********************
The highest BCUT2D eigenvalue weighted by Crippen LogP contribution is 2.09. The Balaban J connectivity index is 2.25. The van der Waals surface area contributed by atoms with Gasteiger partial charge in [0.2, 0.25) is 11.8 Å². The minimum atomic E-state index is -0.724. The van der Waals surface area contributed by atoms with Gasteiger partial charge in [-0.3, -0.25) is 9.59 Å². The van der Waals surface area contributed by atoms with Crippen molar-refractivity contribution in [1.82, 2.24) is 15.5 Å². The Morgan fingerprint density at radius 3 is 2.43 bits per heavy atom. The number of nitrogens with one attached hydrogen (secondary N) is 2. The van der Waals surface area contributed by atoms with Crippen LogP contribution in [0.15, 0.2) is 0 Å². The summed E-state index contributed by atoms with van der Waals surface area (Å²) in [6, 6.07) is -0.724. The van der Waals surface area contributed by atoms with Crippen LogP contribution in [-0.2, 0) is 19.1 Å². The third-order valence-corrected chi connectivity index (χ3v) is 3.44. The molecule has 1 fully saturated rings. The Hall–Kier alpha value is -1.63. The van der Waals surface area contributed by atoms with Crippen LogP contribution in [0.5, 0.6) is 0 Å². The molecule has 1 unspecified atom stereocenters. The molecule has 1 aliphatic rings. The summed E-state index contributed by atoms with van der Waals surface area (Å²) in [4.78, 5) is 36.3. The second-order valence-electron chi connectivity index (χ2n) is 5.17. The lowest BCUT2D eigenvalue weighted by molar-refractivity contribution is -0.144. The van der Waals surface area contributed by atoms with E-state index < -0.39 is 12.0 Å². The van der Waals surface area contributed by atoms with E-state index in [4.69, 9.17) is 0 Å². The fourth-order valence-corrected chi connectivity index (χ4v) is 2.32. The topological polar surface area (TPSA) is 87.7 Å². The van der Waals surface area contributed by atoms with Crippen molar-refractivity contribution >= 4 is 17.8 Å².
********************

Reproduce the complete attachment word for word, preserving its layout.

The highest BCUT2D eigenvalue weighted by Crippen LogP contribution is 2.09. The Balaban J connectivity index is 2.25. The van der Waals surface area contributed by atoms with Gasteiger partial charge in [0.2, 0.25) is 11.8 Å². The minimum atomic E-state index is -0.724. The van der Waals surface area contributed by atoms with Gasteiger partial charge in [-0.3, -0.25) is 9.59 Å². The van der Waals surface area contributed by atoms with Crippen molar-refractivity contribution in [1.82, 2.24) is 15.5 Å². The Morgan fingerprint density at radius 3 is 2.43 bits per heavy atom. The number of nitrogens with one attached hydrogen (secondary N) is 2. The van der Waals surface area contributed by atoms with Crippen LogP contribution in [0.15, 0.2) is 0 Å². The summed E-state index contributed by atoms with van der Waals surface area (Å²) in [6, 6.07) is -0.724. The van der Waals surface area contributed by atoms with Crippen LogP contribution in [-0.2, 0) is 19.1 Å². The third-order valence-corrected chi connectivity index (χ3v) is 3.44. The molecule has 1 fully saturated rings. The Hall–Kier alpha value is -1.63. The van der Waals surface area contributed by atoms with Crippen LogP contribution in [0.5, 0.6) is 0 Å². The molecule has 1 unspecified atom stereocenters. The molecule has 1 aliphatic rings. The summed E-state index contributed by atoms with van der Waals surface area (Å²) in [4.78, 5) is 36.3. The second-order valence-electron chi connectivity index (χ2n) is 5.17. The lowest BCUT2D eigenvalue weighted by molar-refractivity contribution is -0.144. The van der Waals surface area contributed by atoms with E-state index < -0.39 is 12.0 Å². The van der Waals surface area contributed by atoms with E-state index in [4.69, 9.17) is 0 Å². The fourth-order valence-corrected chi connectivity index (χ4v) is 2.32. The topological polar surface area (TPSA) is 87.7 Å². The van der Waals surface area contributed by atoms with Crippen molar-refractivity contribution >= 4 is 17.8 Å².